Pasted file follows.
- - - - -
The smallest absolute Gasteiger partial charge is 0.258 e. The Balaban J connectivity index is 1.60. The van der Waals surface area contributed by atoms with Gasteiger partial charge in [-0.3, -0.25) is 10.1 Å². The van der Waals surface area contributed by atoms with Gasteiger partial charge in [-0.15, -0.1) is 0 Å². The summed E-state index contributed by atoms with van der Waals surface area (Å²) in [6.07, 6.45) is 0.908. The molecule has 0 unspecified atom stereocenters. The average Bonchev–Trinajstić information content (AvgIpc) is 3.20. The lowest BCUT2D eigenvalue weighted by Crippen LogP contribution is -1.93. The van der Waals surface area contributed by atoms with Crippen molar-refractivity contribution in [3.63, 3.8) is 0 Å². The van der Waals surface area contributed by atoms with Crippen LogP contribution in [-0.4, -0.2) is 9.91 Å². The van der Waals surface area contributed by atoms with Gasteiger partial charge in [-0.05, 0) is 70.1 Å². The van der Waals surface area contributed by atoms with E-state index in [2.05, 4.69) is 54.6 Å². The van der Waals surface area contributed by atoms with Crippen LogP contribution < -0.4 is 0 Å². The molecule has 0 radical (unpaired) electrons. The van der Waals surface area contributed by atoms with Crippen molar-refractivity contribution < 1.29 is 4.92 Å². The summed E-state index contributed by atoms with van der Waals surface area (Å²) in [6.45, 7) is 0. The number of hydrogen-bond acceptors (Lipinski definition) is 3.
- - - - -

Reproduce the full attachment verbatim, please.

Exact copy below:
The smallest absolute Gasteiger partial charge is 0.258 e. The Balaban J connectivity index is 1.60. The van der Waals surface area contributed by atoms with Gasteiger partial charge in [-0.3, -0.25) is 10.1 Å². The van der Waals surface area contributed by atoms with Gasteiger partial charge in [-0.15, -0.1) is 0 Å². The summed E-state index contributed by atoms with van der Waals surface area (Å²) in [6.07, 6.45) is 0.908. The molecule has 0 unspecified atom stereocenters. The average Bonchev–Trinajstić information content (AvgIpc) is 3.20. The lowest BCUT2D eigenvalue weighted by Crippen LogP contribution is -1.93. The van der Waals surface area contributed by atoms with Crippen molar-refractivity contribution in [3.63, 3.8) is 0 Å². The van der Waals surface area contributed by atoms with Crippen LogP contribution in [-0.4, -0.2) is 9.91 Å². The van der Waals surface area contributed by atoms with Gasteiger partial charge in [-0.05, 0) is 70.1 Å². The van der Waals surface area contributed by atoms with E-state index in [2.05, 4.69) is 54.6 Å². The van der Waals surface area contributed by atoms with Crippen LogP contribution < -0.4 is 0 Å². The molecule has 0 radical (unpaired) electrons. The van der Waals surface area contributed by atoms with Crippen molar-refractivity contribution < 1.29 is 4.92 Å². The summed E-state index contributed by atoms with van der Waals surface area (Å²) in [6.45, 7) is 0. The number of hydrogen-bond acceptors (Lipinski definition) is 3.